Weekly Five: 5 haunted house favorites

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With a plethora of haunted houses to choose from, BYU students weighed in on which ones they love to visit. In no particular order, here are BYU’s most-talked-about haunts.

1. The Haunted Forest, American Fork

The Haunted Forest is known for being the area’s largest outdoor haunt. Sans walls and ceilings, with a generally less-controlled environment, this haunt immerses visitors in an authentic outdoor scarefest — allowing the darkness to take control.

“I think it’s a lot different than other haunted houses because being outside allows them to do unique things you wouldn’t normally experience,” Kimberly Layton, a sophomore studying physics, said.

The Haunted Forest does not focus on a single “theme” but instead features dozens of mini-scenes and characters from classic horror stories.

2. Zombie Apocalypse, Lehi

The highly-interactive Zombie Apocalypse tells the story of a post-2012 world, where the few remaining survivors make their way through zombie-infested city remains. To supplement the scares, mastermind and General Manager Mario Hipol created an entire comic book prefacing the events of the apocalypse. With fifty actors and a professional makeup artist, the Zombie Apocalypse is meant to tell a story.

“You really get your money’s worth here, and it’s guaranteed to scare,” Grant Smith, a sophomore and pre-mechanical engineering major, said. “This is the first haunted house I’ve seen with a concept that takes you through a story.”

3. Nightmare on 13th, Salt Lake

Visitors of Nightmare on 13th find themselves in the heart of a technical and highly-sophisticated world that features three different consecutive haunted houses.  Filled to the brim with larger-than-life animatronics, this haunt targets your senses as you travel through worlds of “The Netherbeast,” “Cirque du Fear” and another “Zombie Apocalypse.” While exploring your nightmares, you can expect to be sprayed with water and air, walk across furry jungle floors and hear the sounds of creatures of the night.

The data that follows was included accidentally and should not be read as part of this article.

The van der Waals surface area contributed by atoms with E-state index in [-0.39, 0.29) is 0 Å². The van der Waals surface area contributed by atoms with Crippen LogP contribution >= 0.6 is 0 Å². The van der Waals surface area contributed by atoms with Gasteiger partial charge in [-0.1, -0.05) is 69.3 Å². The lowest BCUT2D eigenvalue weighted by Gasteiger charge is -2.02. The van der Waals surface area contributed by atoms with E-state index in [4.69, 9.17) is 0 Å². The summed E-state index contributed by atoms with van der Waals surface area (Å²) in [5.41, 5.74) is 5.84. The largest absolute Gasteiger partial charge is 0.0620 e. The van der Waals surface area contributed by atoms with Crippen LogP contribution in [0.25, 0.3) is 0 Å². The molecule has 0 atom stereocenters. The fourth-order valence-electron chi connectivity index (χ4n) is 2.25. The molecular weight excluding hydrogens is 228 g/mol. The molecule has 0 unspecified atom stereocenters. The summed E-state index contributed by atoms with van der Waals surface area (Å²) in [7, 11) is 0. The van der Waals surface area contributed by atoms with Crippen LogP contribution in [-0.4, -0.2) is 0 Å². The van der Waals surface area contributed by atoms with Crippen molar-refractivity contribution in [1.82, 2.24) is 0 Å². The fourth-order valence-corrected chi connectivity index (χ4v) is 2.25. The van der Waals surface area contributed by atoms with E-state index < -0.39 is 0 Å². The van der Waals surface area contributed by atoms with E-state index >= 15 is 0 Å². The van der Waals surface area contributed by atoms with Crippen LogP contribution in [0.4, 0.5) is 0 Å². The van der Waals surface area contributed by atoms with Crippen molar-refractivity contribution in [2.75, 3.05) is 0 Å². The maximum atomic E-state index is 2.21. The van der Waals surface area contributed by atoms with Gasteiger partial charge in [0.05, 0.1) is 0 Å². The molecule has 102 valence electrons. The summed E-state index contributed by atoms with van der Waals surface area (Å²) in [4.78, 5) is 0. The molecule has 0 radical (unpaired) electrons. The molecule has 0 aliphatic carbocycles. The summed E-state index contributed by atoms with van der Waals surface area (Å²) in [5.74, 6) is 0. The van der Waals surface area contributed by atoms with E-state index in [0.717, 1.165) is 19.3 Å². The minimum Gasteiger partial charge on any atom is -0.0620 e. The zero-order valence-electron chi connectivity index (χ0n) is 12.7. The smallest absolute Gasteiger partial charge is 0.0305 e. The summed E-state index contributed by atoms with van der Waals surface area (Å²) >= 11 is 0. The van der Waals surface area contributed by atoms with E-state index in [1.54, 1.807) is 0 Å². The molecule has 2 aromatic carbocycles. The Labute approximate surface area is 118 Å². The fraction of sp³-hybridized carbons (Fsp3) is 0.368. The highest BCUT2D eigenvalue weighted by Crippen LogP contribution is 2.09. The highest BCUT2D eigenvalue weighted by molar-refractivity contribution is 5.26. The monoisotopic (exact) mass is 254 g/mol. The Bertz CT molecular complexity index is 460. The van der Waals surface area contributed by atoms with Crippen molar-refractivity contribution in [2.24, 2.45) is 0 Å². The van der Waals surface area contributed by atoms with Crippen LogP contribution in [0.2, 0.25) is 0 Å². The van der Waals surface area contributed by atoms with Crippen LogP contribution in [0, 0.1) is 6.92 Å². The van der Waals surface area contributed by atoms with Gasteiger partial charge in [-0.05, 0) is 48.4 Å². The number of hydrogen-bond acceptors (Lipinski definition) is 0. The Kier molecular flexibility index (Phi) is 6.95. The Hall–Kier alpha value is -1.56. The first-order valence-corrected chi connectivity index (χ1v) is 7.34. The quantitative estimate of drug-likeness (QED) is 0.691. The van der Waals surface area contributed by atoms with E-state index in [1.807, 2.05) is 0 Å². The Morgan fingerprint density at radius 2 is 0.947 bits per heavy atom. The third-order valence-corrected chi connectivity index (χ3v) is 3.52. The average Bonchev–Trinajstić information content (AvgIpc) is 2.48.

4. Anguish Asylum, Provo

As the closest haunted house to BYU campus, Anguish Asylum offers students an ideal location and a cheaper price than most local haunts. Evil walking dolls, live animals and a terrifying chainsaw maze turn the parking garage of Provo Towne Center into a veritable scarefest.

“I about peed my pants when the chainsaw guys were chasing me around the maze,” Jayde Shackett, a junior studying psychology, said.

Visitors brave enough to look around will be amazed by the details of this haunt.

5. Insanity Point, Thanksgiving Point

Insanity Point offers customers seven different mini-haunts in addition to its main attraction, “Cornophobia.” The large haunted corn maze can only be accessed by first traveling through “Hayloft Horror” and “Cabin Fever.” The variety found within the attractions leaves few phobias untouched.

“The atmosphere was great because Thanksgiving Point was so family-friendly and decked out for fall, but the haunted houses still scared me out of my pants,” Danielle Hanson, a junior studying communication disorders, said.

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